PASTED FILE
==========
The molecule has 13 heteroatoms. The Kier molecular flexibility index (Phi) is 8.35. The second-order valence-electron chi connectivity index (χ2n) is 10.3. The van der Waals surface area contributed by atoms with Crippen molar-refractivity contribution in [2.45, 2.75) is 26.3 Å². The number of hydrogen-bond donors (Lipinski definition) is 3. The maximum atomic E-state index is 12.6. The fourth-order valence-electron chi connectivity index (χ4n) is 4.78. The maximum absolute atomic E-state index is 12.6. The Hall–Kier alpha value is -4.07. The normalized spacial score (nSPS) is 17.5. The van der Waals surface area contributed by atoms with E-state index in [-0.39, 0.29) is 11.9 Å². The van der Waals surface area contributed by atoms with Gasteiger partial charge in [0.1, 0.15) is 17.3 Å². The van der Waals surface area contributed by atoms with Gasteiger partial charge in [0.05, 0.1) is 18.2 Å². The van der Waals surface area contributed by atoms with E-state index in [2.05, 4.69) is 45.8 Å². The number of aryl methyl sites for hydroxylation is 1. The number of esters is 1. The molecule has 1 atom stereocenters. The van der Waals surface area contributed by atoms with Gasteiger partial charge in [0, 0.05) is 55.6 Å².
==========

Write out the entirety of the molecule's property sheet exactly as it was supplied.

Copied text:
The molecule has 13 heteroatoms. The Kier molecular flexibility index (Phi) is 8.35. The second-order valence-electron chi connectivity index (χ2n) is 10.3. The van der Waals surface area contributed by atoms with Crippen molar-refractivity contribution in [2.45, 2.75) is 26.3 Å². The number of hydrogen-bond donors (Lipinski definition) is 3. The maximum atomic E-state index is 12.6. The fourth-order valence-electron chi connectivity index (χ4n) is 4.78. The maximum absolute atomic E-state index is 12.6. The Hall–Kier alpha value is -4.07. The normalized spacial score (nSPS) is 17.5. The van der Waals surface area contributed by atoms with E-state index in [-0.39, 0.29) is 11.9 Å². The van der Waals surface area contributed by atoms with Gasteiger partial charge in [0.1, 0.15) is 17.3 Å². The van der Waals surface area contributed by atoms with Gasteiger partial charge in [0.05, 0.1) is 18.2 Å². The van der Waals surface area contributed by atoms with E-state index in [2.05, 4.69) is 45.8 Å². The number of aryl methyl sites for hydroxylation is 1. The number of esters is 1. The molecule has 1 atom stereocenters. The van der Waals surface area contributed by atoms with Gasteiger partial charge in [0, 0.05) is 55.6 Å².